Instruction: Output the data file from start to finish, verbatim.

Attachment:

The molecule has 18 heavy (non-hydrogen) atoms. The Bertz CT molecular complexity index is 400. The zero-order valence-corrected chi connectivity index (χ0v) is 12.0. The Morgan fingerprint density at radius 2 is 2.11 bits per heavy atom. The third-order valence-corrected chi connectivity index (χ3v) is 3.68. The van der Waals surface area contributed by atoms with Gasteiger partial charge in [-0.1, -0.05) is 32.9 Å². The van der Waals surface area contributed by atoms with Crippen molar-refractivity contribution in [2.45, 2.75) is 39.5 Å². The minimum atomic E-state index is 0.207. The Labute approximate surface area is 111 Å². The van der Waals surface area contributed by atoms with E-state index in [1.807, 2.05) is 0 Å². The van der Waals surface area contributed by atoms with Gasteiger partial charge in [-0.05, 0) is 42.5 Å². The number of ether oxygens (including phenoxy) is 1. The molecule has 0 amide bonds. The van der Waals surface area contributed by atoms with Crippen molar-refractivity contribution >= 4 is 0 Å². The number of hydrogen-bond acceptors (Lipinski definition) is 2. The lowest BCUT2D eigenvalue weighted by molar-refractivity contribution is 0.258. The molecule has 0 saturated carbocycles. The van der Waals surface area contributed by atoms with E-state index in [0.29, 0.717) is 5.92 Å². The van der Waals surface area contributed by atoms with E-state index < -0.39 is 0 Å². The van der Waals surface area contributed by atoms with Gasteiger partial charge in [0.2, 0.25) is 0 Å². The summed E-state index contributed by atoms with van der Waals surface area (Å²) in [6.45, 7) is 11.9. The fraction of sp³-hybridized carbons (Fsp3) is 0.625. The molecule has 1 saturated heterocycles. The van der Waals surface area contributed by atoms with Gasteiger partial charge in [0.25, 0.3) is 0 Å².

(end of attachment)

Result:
The molecule has 18 heavy (non-hydrogen) atoms. The Bertz CT molecular complexity index is 400. The zero-order valence-corrected chi connectivity index (χ0v) is 12.0. The Morgan fingerprint density at radius 2 is 2.11 bits per heavy atom. The third-order valence-corrected chi connectivity index (χ3v) is 3.68. The van der Waals surface area contributed by atoms with Gasteiger partial charge in [-0.1, -0.05) is 32.9 Å². The van der Waals surface area contributed by atoms with Crippen molar-refractivity contribution in [2.45, 2.75) is 39.5 Å². The minimum atomic E-state index is 0.207. The Labute approximate surface area is 111 Å². The van der Waals surface area contributed by atoms with E-state index in [1.807, 2.05) is 0 Å². The van der Waals surface area contributed by atoms with Gasteiger partial charge in [-0.05, 0) is 42.5 Å². The number of ether oxygens (including phenoxy) is 1. The molecule has 0 amide bonds. The van der Waals surface area contributed by atoms with Crippen molar-refractivity contribution >= 4 is 0 Å². The number of hydrogen-bond acceptors (Lipinski definition) is 2. The lowest BCUT2D eigenvalue weighted by molar-refractivity contribution is 0.258. The molecule has 0 saturated carbocycles. The van der Waals surface area contributed by atoms with E-state index in [0.29, 0.717) is 5.92 Å². The van der Waals surface area contributed by atoms with E-state index < -0.39 is 0 Å². The van der Waals surface area contributed by atoms with Gasteiger partial charge in [0.2, 0.25) is 0 Å². The summed E-state index contributed by atoms with van der Waals surface area (Å²) in [6.45, 7) is 11.9. The fraction of sp³-hybridized carbons (Fsp3) is 0.625. The molecule has 1 saturated heterocycles. The van der Waals surface area contributed by atoms with Gasteiger partial charge in [0.25, 0.3) is 0 Å².